With delicately balanced ecosystems, weather patterns and a lot of ice, the planet’s frozen areas (collectively known as the ‘cryosphere’) are some of the most sensitive to climate change. As the cryosphere warms, we can expect to see a range of knock-on effects. This briefing runs through what we know about how the cryosphere is reacting to climate change, and what the likely consequences of continued warming are.
The warming cryosphere
The cryosphere comprises of the Earth’s ice – notably the Arctic, the Antarctic, and the world’s glaciers.
Historical records suggest that Arctic sea ice began to decline around 1900, with a more accelerated ice loss since the 1950s. Since 1979, satellite records have confirmed an overall decline in summer sea ice coverage of around 13% per decade. Although fears that Arctic sea ice would reach a ‘tipping point’ and rapidly disappear currently seem to be unfounded, the mainstream view of scientists is that we will see ice-free summers in the Arctic ocean within the next few decades.
The major body of land ice in the Arctic – the Greenland ice sheet – has been found to be thickening inland. Nearer the coast, however, the ice sheet is thinning and shrinking, at an accelerating rate. Overall, the Greenland ice sheet has been found to be losing ice mass over the last twenty years, and this ice loss is becoming faster.
Antarctic ice consists of a land mass topped by an ice sheet and surrounded by sea ice. Antarctic sea ice extentis increasing at around 1% per decade, thought to be caused by shifting weather patterns reacting to changes in ozone, high in the atmosphere.
The 2007 IPCC report concluded that the Antarctic ice sheet was most likely losing ice overall – with the Antarctic Peninsula (in the west of the continent) warming and the eastern continental interior cooling slightly. The range of uncertainty in this assessment was large, with ice loss assessed as 24 gigatonnes per year, plus or minus 25 gigatonnes – i.e. somewhere between gaining 1 gigatonne and losing 49.
This considerable uncertainty is due in large part to the difficulty of obtaining measurements in such a harsh environment. However, recent research suggesting the whole of Western Antarctic is warming in winter and spring, while controversial in the media, has been supported by a subsequent borehole study.
Around the world, mountain glaciers are also losing ice mass. For example, a study of the Patagonian ice fields found that the rate of ice loss in the area has increased over the 20th century. Another group of scientists modelled around 120,000 glaciers around the world, concluding that they are likely to lose around a fifth of their ice volume over the next century.
The impacts of melting
The picture emerging from the scientific research is one of accelerated ice melting in every part of the cryosphere. Research has found that the environmental changes at both poles cannot result from natural climate change alone, and is directly attributable to man-made climate change.
This has knock-on effects. The cryosphere is an important part of our water cycle. Ice locks water out of the cycle for long periods of time – with large-scale melting, a vast amount of water can be released back into the water cycle in a relatively short amount of time.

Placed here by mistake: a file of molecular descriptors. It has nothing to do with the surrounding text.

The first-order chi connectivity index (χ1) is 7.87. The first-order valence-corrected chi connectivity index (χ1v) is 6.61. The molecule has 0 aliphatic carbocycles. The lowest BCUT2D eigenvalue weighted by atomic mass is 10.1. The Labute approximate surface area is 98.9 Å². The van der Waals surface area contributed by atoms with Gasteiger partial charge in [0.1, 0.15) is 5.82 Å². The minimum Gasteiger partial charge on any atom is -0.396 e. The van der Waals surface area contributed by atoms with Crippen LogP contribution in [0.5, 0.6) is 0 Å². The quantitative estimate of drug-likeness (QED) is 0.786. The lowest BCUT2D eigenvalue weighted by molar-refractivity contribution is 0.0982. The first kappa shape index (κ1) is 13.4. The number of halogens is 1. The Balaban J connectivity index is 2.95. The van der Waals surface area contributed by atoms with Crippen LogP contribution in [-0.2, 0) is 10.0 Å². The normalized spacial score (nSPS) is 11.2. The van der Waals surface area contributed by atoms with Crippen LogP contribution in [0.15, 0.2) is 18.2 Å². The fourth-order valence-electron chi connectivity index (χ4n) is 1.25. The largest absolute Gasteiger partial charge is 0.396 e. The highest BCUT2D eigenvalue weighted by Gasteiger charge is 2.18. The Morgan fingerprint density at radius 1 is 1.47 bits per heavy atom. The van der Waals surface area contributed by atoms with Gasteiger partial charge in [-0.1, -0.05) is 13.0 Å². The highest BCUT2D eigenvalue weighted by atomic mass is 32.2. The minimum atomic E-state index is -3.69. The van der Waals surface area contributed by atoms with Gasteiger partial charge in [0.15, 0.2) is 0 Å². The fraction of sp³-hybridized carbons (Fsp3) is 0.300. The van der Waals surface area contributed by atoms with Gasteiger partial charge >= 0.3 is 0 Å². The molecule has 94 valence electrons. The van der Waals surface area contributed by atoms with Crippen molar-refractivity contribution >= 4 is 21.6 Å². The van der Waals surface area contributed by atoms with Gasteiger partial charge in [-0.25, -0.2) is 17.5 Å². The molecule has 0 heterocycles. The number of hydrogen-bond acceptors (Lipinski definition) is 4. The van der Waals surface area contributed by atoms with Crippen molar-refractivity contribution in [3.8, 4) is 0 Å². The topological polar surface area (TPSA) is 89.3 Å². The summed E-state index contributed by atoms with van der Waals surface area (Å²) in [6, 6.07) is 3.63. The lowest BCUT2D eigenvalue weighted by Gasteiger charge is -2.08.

Unsurprisingly, water from the current cryosphere melt is contributing to global sea level rise. As shown in the graph below, the observed increase in global sea level is currently at the upper limit of projections made by the IPCC in 1990.
Credit: The Copenhagen Diagnosis Report
As ice loss from both the polar ice sheets and mountain glaciers accelerates, global sea level rise is also set to increase. One recent study suggests that the Greenland and Antarctic ice sheets are likely to be the dominant contributor to sea level rise in the 21st century, providing around half of all sea level rise over the next 40 years. Ice melt from glaciers is also likely to play an important role.
Given current melting rates, and taking thermal heat expansion of the oceans into account, total sea level rise is estimated to be around 32 cm by 2050.
Melting ice also has implications for water supply, with many millions of people around the globe dependent on rivers fed by mountain glaciers. For example, in the Indus and Brahmaputra basins alone around 60 million people rely on glacial meltwater for their water supply.
With glaciers melting faster, the IPCC has suggested that in the short term summer river flow is likely to increase – but further into the future river flow is likely to decrease as the ice feeding rivers disappears.
Permafrost – ground frozen for at least two years – Âcontains large amounts of carbon, stored as frozen methane or organic material unable to decay in its frozen state.
Researchers from the National Snow and Ice Data Center (NSIDC) estimate that if permafrost melt continues, around 190 gigatonnes of carbon could be released into the atmosphere by 2200, further warming the planet. To put this figure in context, in the year 2010 manmade greenhouse gas emissions were at around 30 gigatonnes.
Scientists are also warning of a more immediate potential threat from melting permafrost, suggesting that methane released from seafloor permafrost in the Arctic Ocean could enhance ocean acidification in that region over the next century.
For more information about the melting cryosphere & sea level variability:
- Key results of the Snow, Water, Ice and Permaforst in the Arctic (SWIPA) assessment are available here.
- State of the Arctic Coast 2010 report available here.
- National Snow and Ice Data Centre website.
- Useful lecture about sea level variability and its impacts from Professor Philip Woodworth of the UK’s National Oceanographic Centre.
- Workshop on Understanding Sea-level Rise and Variability summary report.
This blog is also posted at Skeptical Science.
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